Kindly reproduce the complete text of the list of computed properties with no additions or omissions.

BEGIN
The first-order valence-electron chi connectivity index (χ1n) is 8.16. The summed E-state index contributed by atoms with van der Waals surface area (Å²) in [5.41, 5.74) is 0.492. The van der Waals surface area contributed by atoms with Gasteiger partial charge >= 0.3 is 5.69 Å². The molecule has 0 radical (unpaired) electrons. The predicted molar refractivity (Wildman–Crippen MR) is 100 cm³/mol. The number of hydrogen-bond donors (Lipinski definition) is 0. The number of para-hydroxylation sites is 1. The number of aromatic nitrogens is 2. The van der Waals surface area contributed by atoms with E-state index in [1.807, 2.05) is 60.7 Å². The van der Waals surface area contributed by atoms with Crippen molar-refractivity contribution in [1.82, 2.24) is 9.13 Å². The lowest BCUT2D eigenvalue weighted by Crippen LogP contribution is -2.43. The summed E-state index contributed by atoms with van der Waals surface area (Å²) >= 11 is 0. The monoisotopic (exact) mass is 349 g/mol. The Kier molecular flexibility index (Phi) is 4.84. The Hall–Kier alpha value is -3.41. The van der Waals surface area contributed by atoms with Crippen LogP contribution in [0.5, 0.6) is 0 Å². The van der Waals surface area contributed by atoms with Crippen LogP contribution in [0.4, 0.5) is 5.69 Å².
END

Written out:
The first-order valence-electron chi connectivity index (χ1n) is 8.16. The summed E-state index contributed by atoms with van der Waals surface area (Å²) in [5.41, 5.74) is 0.492. The van der Waals surface area contributed by atoms with Gasteiger partial charge >= 0.3 is 5.69 Å². The molecule has 0 radical (unpaired) electrons. The predicted molar refractivity (Wildman–Crippen MR) is 100 cm³/mol. The number of hydrogen-bond donors (Lipinski definition) is 0. The number of para-hydroxylation sites is 1. The number of aromatic nitrogens is 2. The van der Waals surface area contributed by atoms with E-state index in [1.807, 2.05) is 60.7 Å². The van der Waals surface area contributed by atoms with Crippen molar-refractivity contribution in [1.82, 2.24) is 9.13 Å². The lowest BCUT2D eigenvalue weighted by Crippen LogP contribution is -2.43. The summed E-state index contributed by atoms with van der Waals surface area (Å²) >= 11 is 0. The monoisotopic (exact) mass is 349 g/mol. The Kier molecular flexibility index (Phi) is 4.84. The Hall–Kier alpha value is -3.41. The van der Waals surface area contributed by atoms with Crippen LogP contribution in [0.5, 0.6) is 0 Å². The van der Waals surface area contributed by atoms with Crippen LogP contribution in [0.4, 0.5) is 5.69 Å².